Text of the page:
MADRID, Sept. 11 (Xinhua) -- Resorting to a globalized militarism cannot realize the goal of enduring security, and the anti-terrorism fight requires global cooperation built on consensus and sincere pursuit of peace and development, a Spanish observer has said.
Washington's "war on terror," unleashed after the 9/11 attacks in 2001, is seen as a significant turning point of the post-Cold War period, though it actually has little to offer, said Xulio Rios, director of the Spanish Observatory of Chinese Politics based in northwestern Spain's Galicia region.
Identifying terrorism as a new enemy in 1990s, the United States took advantage of tackling violence, insecurity and uncertainty to justify its obsession with a permanent war in which smart devices and new mass surveillance systems, among others, are involved, Rios told Xinhua on the eve of the 20th anniversary of the 9/11 attacks.
The war on terror has strengthened the U.S. hegemony in the world, not economically or morally, but militarily and ideologically, Rios noted, adding that Washington's military supremacy emerging from the global vacuum after the end of the Cold War led to its commitment to achieving political objectives with the tools of the Pentagon instead of through diplomatic means.
From the deployment of its anti-missile shield and the Anti-Ballistic Missile Treaty to the rejection of the Geneva agreement on chemical weapons, Washington had a precise but unanswerable argument to justify the use and abuse of its power, he observed.
U.S. administrations, from former President George W. Bush to President Joe Biden, have continued to wage their endless war on terror, further expanding the scope of operations, he said.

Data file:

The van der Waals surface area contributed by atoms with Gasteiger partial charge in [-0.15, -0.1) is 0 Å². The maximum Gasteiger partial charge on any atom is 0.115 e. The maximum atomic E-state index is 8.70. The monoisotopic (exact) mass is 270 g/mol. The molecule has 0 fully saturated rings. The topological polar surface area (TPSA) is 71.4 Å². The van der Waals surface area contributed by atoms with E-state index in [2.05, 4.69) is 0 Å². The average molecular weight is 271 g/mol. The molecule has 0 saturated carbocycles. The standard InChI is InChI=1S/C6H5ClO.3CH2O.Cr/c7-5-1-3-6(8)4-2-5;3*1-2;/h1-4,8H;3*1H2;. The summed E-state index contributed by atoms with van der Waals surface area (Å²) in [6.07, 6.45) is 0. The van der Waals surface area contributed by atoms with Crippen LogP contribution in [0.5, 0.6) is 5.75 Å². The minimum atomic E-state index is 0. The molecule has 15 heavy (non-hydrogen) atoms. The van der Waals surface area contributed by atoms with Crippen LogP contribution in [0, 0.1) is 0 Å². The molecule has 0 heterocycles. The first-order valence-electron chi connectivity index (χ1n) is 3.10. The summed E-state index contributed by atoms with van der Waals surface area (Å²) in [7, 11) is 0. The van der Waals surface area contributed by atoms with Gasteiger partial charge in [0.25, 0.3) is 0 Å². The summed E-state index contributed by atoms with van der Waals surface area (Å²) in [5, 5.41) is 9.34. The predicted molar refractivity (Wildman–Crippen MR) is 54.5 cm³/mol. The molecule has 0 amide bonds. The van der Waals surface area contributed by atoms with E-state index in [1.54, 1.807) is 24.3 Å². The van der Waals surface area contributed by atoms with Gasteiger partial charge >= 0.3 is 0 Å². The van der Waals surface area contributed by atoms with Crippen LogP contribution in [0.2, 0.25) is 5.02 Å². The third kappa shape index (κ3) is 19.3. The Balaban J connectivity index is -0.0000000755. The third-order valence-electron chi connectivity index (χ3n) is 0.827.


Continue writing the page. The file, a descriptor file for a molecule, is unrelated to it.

Twenty years later, the scholar said, the wars the Pentagon embarked on, such as the ones in Afghanistan and Iraq, prove to be complete fiascos only to weaken the U.S. global leadership.
The 2008 financial crisis, originating from the U.S. soil, finally destabilized world finance and likewise, in the spheres of technology, commerce and economy, Washington's position has also declined, he said, pointing to a definitely multilateral future.
The intervening years have shown that global terrorism is not just a security problem, and it is essential to go to the root of the problem -- the development gaps, the lack of prospects and the deficient institutional framework, he said.
Considering many countries have agreed on plans and actions to address the terrorism-related problems, the expert said, if the same efforts could be done as much as or even more effectively to enable development programs or to modify rules of international trade, opportunities will be created for human progress, especially in the most disadvantaged communities.
The lessons are not merely for the United States, but for the entire international community, Xulio said. Enditem